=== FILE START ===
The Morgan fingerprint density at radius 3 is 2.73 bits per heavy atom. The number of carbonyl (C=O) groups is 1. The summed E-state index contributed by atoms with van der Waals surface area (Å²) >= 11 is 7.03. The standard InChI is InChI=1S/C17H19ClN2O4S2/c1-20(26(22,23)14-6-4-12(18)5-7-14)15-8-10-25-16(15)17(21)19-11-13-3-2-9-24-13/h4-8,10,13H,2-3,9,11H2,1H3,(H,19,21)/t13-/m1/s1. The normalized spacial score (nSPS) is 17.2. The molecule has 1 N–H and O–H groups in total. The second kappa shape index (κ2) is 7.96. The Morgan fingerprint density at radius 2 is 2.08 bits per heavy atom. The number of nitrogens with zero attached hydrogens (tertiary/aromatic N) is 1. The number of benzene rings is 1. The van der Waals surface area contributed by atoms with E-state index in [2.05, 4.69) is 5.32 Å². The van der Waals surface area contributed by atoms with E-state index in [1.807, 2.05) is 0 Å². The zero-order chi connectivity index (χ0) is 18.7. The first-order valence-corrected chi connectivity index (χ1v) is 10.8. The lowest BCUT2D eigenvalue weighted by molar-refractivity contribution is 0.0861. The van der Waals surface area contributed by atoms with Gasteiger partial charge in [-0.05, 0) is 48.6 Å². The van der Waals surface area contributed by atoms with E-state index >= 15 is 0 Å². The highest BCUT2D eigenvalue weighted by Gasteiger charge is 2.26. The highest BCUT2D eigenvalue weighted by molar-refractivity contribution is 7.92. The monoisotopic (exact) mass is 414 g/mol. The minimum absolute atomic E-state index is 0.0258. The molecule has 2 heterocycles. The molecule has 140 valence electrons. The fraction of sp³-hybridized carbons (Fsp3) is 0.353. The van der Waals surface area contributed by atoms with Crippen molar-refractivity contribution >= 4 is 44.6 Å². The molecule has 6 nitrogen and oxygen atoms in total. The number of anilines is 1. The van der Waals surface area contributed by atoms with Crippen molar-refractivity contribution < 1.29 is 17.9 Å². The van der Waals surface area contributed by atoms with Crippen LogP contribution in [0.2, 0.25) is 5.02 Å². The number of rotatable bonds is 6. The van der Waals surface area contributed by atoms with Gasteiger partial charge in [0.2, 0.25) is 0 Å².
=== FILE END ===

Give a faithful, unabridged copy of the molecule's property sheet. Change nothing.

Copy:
The Morgan fingerprint density at radius 3 is 2.73 bits per heavy atom. The number of carbonyl (C=O) groups is 1. The summed E-state index contributed by atoms with van der Waals surface area (Å²) >= 11 is 7.03. The standard InChI is InChI=1S/C17H19ClN2O4S2/c1-20(26(22,23)14-6-4-12(18)5-7-14)15-8-10-25-16(15)17(21)19-11-13-3-2-9-24-13/h4-8,10,13H,2-3,9,11H2,1H3,(H,19,21)/t13-/m1/s1. The normalized spacial score (nSPS) is 17.2. The molecule has 1 N–H and O–H groups in total. The second kappa shape index (κ2) is 7.96. The Morgan fingerprint density at radius 2 is 2.08 bits per heavy atom. The number of nitrogens with zero attached hydrogens (tertiary/aromatic N) is 1. The number of benzene rings is 1. The van der Waals surface area contributed by atoms with E-state index in [2.05, 4.69) is 5.32 Å². The van der Waals surface area contributed by atoms with E-state index in [1.807, 2.05) is 0 Å². The zero-order chi connectivity index (χ0) is 18.7. The first-order valence-corrected chi connectivity index (χ1v) is 10.8. The lowest BCUT2D eigenvalue weighted by molar-refractivity contribution is 0.0861. The van der Waals surface area contributed by atoms with Gasteiger partial charge in [-0.05, 0) is 48.6 Å². The van der Waals surface area contributed by atoms with E-state index >= 15 is 0 Å². The highest BCUT2D eigenvalue weighted by Gasteiger charge is 2.26. The highest BCUT2D eigenvalue weighted by molar-refractivity contribution is 7.92. The monoisotopic (exact) mass is 414 g/mol. The minimum absolute atomic E-state index is 0.0258. The molecule has 2 heterocycles. The molecule has 140 valence electrons. The fraction of sp³-hybridized carbons (Fsp3) is 0.353. The van der Waals surface area contributed by atoms with Crippen molar-refractivity contribution >= 4 is 44.6 Å². The molecule has 6 nitrogen and oxygen atoms in total. The number of anilines is 1. The van der Waals surface area contributed by atoms with Crippen molar-refractivity contribution < 1.29 is 17.9 Å². The van der Waals surface area contributed by atoms with Crippen LogP contribution in [0.2, 0.25) is 5.02 Å². The number of rotatable bonds is 6. The van der Waals surface area contributed by atoms with Gasteiger partial charge in [0.2, 0.25) is 0 Å².